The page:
I recently received an email from the folks at Marx Foods to contribute to their Morel Recipe Challenge. I was happy to participate, especially since morels are nearly impossible to come by now that I live in Texas. Back home in Indiana, thanks, to the springtime rains, several types of wild mushooms spring up so mushroom hunting time. However, here in arid west Texas I have zero chance of finding any of the mushrooms I’d find in Indiana. When I lived in Indiana, my favorite mushrooms to find were morels, and we’d prepare them by lightly dusting them with flour, salt, and pepper and fry them up and dip them in ketchup (not health food, but you only get a couple of weeks out of the year to have this delicacy!). I miss having these rich-tasting mushrooms, so I was more than happy to contribute to this contest.
I was impressed by the product I received because as you can tell by the pictures, these were full-sized mushrooms, not little mushroom chips as you sometimes get with other types of dried mushrooms.
For the contest we were required to prepare an hors d’oeuvres using a package of dried morels sent from Marx Foods. Because it was around Easter time and it’s now spring, I wanted to do something light. Nothing is lighter than phyllo pastry, so I settled on some sort of little tarts.The mushrooms were the inspiring ingredient. I had come across an onion pie (torta di cipolle) recipe that had dried porcini mushrooms in it, and a light bulb went off in my head…pie was the perfect use for these guys. Because I am proud of my Italian heritage, I chose to do a twist on the classic Italian Easter pie, torta pasqualina (sometimes called pizza rustica in other parts of Italy). When this pie was invented hundreds of years ago, eggs were a seasonal food as chickens at that time laid less than half the eggs conventional chickens do now, and mainly at springtime. Because of that, Easter pie was a riccota custard pie studded with hard-boiled eggs. Obviously, I couldn’t put a whole hard-boiled egg into those little pie shells, so I subbed in toasted pine nuts, which have an egg shape and would help maintain the richness that egg yolk would yield. Also instead of using chard or beet greens to add a springtime green color, I used frozen spinach. I only needed a little bit of green vegetable, and frozen spinach is so convenient. It’s perfect for when you are throwing a party; because of the convenience of phyllo shells and frozen spinach, it takes a little stress off the host/hostess without sacrificing anything. These are a great little 1-to-2-bite hors d’oeuvres. Using dried, reconstituted mushrooms was key in this recipe because overall they did not have a lot of moisture despite their reconstitution. These tarts would have been soggy had I used regular button or cremini mushrooms.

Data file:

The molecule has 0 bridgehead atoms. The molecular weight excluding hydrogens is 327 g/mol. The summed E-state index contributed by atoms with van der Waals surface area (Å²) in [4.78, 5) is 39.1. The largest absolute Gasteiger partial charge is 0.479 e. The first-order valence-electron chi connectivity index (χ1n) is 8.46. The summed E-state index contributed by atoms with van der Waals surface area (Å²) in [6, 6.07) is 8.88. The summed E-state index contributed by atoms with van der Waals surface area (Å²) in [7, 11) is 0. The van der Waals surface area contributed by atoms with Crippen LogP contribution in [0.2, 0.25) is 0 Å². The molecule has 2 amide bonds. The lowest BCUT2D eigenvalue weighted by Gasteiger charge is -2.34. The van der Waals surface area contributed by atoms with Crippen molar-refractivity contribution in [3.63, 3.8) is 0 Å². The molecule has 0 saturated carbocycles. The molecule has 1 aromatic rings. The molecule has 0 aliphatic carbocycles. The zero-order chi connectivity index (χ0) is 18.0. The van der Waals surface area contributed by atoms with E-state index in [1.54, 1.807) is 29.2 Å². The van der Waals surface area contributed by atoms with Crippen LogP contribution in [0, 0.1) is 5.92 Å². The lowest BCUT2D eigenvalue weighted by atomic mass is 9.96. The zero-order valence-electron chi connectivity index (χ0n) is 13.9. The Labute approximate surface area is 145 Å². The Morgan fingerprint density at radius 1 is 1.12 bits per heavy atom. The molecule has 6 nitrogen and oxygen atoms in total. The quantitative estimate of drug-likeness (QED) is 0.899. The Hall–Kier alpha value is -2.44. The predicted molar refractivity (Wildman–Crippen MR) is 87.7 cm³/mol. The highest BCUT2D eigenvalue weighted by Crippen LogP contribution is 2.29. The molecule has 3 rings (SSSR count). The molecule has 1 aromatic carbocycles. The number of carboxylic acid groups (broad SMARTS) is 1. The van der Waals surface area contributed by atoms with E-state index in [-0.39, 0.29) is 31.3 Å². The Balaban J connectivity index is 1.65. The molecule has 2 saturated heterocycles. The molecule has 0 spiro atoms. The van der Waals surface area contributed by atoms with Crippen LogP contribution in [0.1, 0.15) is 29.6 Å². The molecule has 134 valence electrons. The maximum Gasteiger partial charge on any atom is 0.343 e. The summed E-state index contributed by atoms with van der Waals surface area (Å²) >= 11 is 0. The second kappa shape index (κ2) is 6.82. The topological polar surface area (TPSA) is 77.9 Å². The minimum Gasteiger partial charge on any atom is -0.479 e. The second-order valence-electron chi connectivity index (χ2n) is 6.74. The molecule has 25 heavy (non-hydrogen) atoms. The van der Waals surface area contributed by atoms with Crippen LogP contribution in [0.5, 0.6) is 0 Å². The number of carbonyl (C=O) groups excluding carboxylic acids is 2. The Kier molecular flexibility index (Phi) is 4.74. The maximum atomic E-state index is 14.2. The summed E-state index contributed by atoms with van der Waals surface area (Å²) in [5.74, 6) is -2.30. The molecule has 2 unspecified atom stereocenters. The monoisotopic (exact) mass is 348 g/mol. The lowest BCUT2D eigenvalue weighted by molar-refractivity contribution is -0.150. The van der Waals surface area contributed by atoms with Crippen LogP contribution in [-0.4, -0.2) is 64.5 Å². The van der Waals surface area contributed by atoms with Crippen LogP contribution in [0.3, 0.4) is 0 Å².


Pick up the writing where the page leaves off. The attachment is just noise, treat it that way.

I love the contrast between the crackle of the phyllo, the crunch and sweetness of the pine nuts, the creamy filling, and the chewy, earthiness of the mushrooms. Each tart looks so spring-appropriate with the bright green color and the bits of morel stud the top of each tart with their lacy texture.
Also, by no means do you have to make these just for Easter or springtime, thanks to the use of dried mushrooms, which can be found year-round. These would be great for any party where you need a fast, yet elegant starter.
Thanks Marx Foods for this delicious opportunity!
Piccole Torta Pasqualina con Morels (Mini Easter Pies with Morels)
4 large dried morel mushrooms
2 tsp unsalted butter
1 small shallot, minced
5 oz frozen, thawed spinach, squeezed of all residual moisture and then chopped
3/4 cup ricotta cheese
1/4 cup grated Parmesan cheese
1/2 tsp dried marjoram
2 tbsp toasted pine nuts
1 egg, lightly beaten
2 1.9-oz boxes frozen phyllo shells (30 shells total)
1. Preheat oven to 350 degrees F.
2. Pour enough hot water of the mushrooms to cover them completely. Allow them to sit until they are softened, about 20 min. Remove the mushrooms from the liquid; the liquid can be saved for stock or discarded. Pat the mushrooms on a clean cloth to remove all excess moisture. Coarsely chop the mushrooms and set aside. (Please note I soaked more than 4 mushrooms because the sample was large enough that I have other plans for those mushrooms…post to come)
3. Heat butter in a medium skillet over medium heat until melted, then add the shallot and cook until transparent. Add the mushroom, saute about 2 min, then add the chopped spinach and blend all the ingredients together. Remove from the skillet and set aside to cool slightly.
4. While the mushroom mixture cools, add the ricotta to a medium bowl and fold the Parmesan, marjoram, pine nuts, nutmeg, and cooled mushroom mixture. Season well with salt and pepper. You can taste the mixture at this point to see if it is adequately seasoned, then fold in the egg.
5. Place the filling in a pastry bag or plastic bag with the corner cut off.
6. Lay all the shells out on a baking tray lined with aluminum foil for easy cleanup. Pipe the filling among the phyllo shells, smoothing the tops off with the back of a spoon if necessary. Bake the mini pies for 10-15 more minutes rotating the tray once for even baking. The tarts are finished when the filling becomes solid.
- Servings per recipe: 30
- Serving size: 1 hors d’oeuvre per serving
- Per serving:
- Calories: 35.1
- Fat: 2.2 g
- Saturated fat: 0.9 g
- Cholesterol: 4.5 mg
- Sodium:35.9 mg
- Carbohydrates: 2.6 g
- Fiber: 0.1 g
- Sugar: 0 g
- Protein: 1.7 g